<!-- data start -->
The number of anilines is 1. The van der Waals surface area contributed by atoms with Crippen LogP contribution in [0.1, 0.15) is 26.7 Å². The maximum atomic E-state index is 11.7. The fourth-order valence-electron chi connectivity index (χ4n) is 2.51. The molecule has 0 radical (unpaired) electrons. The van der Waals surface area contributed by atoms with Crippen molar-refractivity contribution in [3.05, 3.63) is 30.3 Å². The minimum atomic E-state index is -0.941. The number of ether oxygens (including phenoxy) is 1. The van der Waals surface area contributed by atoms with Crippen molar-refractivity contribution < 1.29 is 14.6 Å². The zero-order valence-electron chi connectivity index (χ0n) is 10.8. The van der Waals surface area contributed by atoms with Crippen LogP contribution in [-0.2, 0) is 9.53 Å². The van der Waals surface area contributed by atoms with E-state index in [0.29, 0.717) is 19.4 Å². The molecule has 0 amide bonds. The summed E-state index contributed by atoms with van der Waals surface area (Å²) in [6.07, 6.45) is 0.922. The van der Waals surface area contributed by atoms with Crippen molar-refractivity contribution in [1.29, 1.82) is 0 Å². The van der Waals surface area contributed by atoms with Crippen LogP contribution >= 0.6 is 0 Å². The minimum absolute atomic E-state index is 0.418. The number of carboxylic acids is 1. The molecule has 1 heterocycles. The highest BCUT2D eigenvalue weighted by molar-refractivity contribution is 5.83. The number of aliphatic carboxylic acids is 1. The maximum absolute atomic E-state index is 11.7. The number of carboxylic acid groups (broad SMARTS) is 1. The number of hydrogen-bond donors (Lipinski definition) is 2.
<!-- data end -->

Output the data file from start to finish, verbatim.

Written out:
The number of anilines is 1. The van der Waals surface area contributed by atoms with Crippen LogP contribution in [0.1, 0.15) is 26.7 Å². The maximum atomic E-state index is 11.7. The fourth-order valence-electron chi connectivity index (χ4n) is 2.51. The molecule has 0 radical (unpaired) electrons. The van der Waals surface area contributed by atoms with Crippen molar-refractivity contribution in [3.05, 3.63) is 30.3 Å². The minimum atomic E-state index is -0.941. The number of ether oxygens (including phenoxy) is 1. The van der Waals surface area contributed by atoms with Crippen molar-refractivity contribution < 1.29 is 14.6 Å². The zero-order valence-electron chi connectivity index (χ0n) is 10.8. The van der Waals surface area contributed by atoms with Crippen LogP contribution in [-0.2, 0) is 9.53 Å². The van der Waals surface area contributed by atoms with E-state index in [0.29, 0.717) is 19.4 Å². The molecule has 0 amide bonds. The summed E-state index contributed by atoms with van der Waals surface area (Å²) in [6.07, 6.45) is 0.922. The van der Waals surface area contributed by atoms with Crippen molar-refractivity contribution in [1.29, 1.82) is 0 Å². The van der Waals surface area contributed by atoms with Crippen LogP contribution >= 0.6 is 0 Å². The minimum absolute atomic E-state index is 0.418. The number of carboxylic acids is 1. The molecule has 1 heterocycles. The highest BCUT2D eigenvalue weighted by molar-refractivity contribution is 5.83. The number of aliphatic carboxylic acids is 1. The maximum absolute atomic E-state index is 11.7. The number of carboxylic acid groups (broad SMARTS) is 1. The number of hydrogen-bond donors (Lipinski definition) is 2.